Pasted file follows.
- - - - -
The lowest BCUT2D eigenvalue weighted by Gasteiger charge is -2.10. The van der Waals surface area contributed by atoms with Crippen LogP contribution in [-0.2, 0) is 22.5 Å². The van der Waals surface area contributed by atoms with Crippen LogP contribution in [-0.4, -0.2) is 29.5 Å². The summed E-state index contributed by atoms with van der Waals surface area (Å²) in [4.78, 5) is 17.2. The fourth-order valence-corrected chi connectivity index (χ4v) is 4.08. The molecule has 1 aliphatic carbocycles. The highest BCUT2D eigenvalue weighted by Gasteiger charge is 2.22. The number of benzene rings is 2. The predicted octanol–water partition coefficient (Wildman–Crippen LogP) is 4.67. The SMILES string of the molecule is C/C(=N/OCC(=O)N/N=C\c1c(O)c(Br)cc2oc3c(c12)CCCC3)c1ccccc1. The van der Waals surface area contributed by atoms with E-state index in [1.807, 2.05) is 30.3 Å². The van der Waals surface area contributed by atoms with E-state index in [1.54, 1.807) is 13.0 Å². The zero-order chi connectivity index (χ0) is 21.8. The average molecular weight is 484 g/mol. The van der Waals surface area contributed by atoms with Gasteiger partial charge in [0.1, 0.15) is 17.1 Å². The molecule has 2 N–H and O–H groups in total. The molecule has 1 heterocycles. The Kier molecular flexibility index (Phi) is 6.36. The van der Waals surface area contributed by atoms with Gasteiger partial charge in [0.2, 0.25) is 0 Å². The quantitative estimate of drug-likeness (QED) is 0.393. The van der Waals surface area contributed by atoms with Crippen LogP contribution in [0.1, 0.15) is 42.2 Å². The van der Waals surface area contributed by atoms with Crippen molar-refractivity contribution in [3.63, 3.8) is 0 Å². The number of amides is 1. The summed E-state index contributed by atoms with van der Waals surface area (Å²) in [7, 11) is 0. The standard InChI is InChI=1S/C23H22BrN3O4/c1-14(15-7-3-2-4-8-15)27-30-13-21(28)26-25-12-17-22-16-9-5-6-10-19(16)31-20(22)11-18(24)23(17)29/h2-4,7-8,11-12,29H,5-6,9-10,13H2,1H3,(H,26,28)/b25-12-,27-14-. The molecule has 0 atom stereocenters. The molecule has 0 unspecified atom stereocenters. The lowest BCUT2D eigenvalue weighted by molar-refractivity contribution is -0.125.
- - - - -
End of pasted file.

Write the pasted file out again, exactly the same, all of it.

The lowest BCUT2D eigenvalue weighted by Gasteiger charge is -2.10. The van der Waals surface area contributed by atoms with Crippen LogP contribution in [-0.2, 0) is 22.5 Å². The van der Waals surface area contributed by atoms with Crippen LogP contribution in [-0.4, -0.2) is 29.5 Å². The summed E-state index contributed by atoms with van der Waals surface area (Å²) in [4.78, 5) is 17.2. The fourth-order valence-corrected chi connectivity index (χ4v) is 4.08. The molecule has 1 aliphatic carbocycles. The highest BCUT2D eigenvalue weighted by Gasteiger charge is 2.22. The number of benzene rings is 2. The predicted octanol–water partition coefficient (Wildman–Crippen LogP) is 4.67. The SMILES string of the molecule is C/C(=N/OCC(=O)N/N=C\c1c(O)c(Br)cc2oc3c(c12)CCCC3)c1ccccc1. The van der Waals surface area contributed by atoms with E-state index in [1.807, 2.05) is 30.3 Å². The van der Waals surface area contributed by atoms with E-state index in [1.54, 1.807) is 13.0 Å². The zero-order chi connectivity index (χ0) is 21.8. The average molecular weight is 484 g/mol. The van der Waals surface area contributed by atoms with Gasteiger partial charge in [0.1, 0.15) is 17.1 Å². The molecule has 2 N–H and O–H groups in total. The molecule has 1 heterocycles. The Kier molecular flexibility index (Phi) is 6.36. The van der Waals surface area contributed by atoms with Gasteiger partial charge in [0.2, 0.25) is 0 Å². The quantitative estimate of drug-likeness (QED) is 0.393. The van der Waals surface area contributed by atoms with Crippen LogP contribution in [0.1, 0.15) is 42.2 Å². The van der Waals surface area contributed by atoms with Crippen molar-refractivity contribution in [3.63, 3.8) is 0 Å². The number of amides is 1. The summed E-state index contributed by atoms with van der Waals surface area (Å²) in [7, 11) is 0. The standard InChI is InChI=1S/C23H22BrN3O4/c1-14(15-7-3-2-4-8-15)27-30-13-21(28)26-25-12-17-22-16-9-5-6-10-19(16)31-20(22)11-18(24)23(17)29/h2-4,7-8,11-12,29H,5-6,9-10,13H2,1H3,(H,26,28)/b25-12-,27-14-. The molecule has 0 atom stereocenters. The molecule has 0 unspecified atom stereocenters. The lowest BCUT2D eigenvalue weighted by molar-refractivity contribution is -0.125.